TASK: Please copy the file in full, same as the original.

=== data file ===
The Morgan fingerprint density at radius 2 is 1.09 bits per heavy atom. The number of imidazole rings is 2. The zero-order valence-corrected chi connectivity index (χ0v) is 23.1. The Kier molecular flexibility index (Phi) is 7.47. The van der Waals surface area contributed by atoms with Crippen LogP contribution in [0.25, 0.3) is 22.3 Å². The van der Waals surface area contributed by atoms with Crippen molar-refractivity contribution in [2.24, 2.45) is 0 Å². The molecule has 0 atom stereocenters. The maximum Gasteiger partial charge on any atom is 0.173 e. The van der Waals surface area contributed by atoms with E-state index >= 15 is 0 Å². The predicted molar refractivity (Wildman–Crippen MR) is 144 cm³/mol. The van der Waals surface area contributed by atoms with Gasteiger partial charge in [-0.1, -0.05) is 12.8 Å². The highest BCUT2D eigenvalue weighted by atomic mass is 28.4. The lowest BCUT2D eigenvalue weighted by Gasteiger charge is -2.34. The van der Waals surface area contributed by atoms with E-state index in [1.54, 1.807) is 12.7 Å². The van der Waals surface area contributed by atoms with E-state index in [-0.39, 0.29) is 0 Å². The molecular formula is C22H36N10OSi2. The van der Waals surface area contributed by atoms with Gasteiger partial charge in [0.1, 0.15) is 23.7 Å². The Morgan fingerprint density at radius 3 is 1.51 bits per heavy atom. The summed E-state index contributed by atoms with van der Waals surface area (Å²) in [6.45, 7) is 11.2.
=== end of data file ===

The Morgan fingerprint density at radius 2 is 1.09 bits per heavy atom. The number of imidazole rings is 2. The zero-order valence-corrected chi connectivity index (χ0v) is 23.1. The Kier molecular flexibility index (Phi) is 7.47. The van der Waals surface area contributed by atoms with Crippen LogP contribution in [0.25, 0.3) is 22.3 Å². The van der Waals surface area contributed by atoms with Crippen molar-refractivity contribution in [2.24, 2.45) is 0 Å². The molecule has 0 atom stereocenters. The maximum Gasteiger partial charge on any atom is 0.173 e. The van der Waals surface area contributed by atoms with E-state index >= 15 is 0 Å². The predicted molar refractivity (Wildman–Crippen MR) is 144 cm³/mol. The van der Waals surface area contributed by atoms with Gasteiger partial charge in [-0.1, -0.05) is 12.8 Å². The highest BCUT2D eigenvalue weighted by atomic mass is 28.4. The lowest BCUT2D eigenvalue weighted by Gasteiger charge is -2.34. The van der Waals surface area contributed by atoms with E-state index in [1.54, 1.807) is 12.7 Å². The van der Waals surface area contributed by atoms with E-state index in [-0.39, 0.29) is 0 Å². The molecular formula is C22H36N10OSi2. The van der Waals surface area contributed by atoms with Gasteiger partial charge in [0.1, 0.15) is 23.7 Å². The Morgan fingerprint density at radius 3 is 1.51 bits per heavy atom. The summed E-state index contributed by atoms with van der Waals surface area (Å²) in [6.45, 7) is 11.2.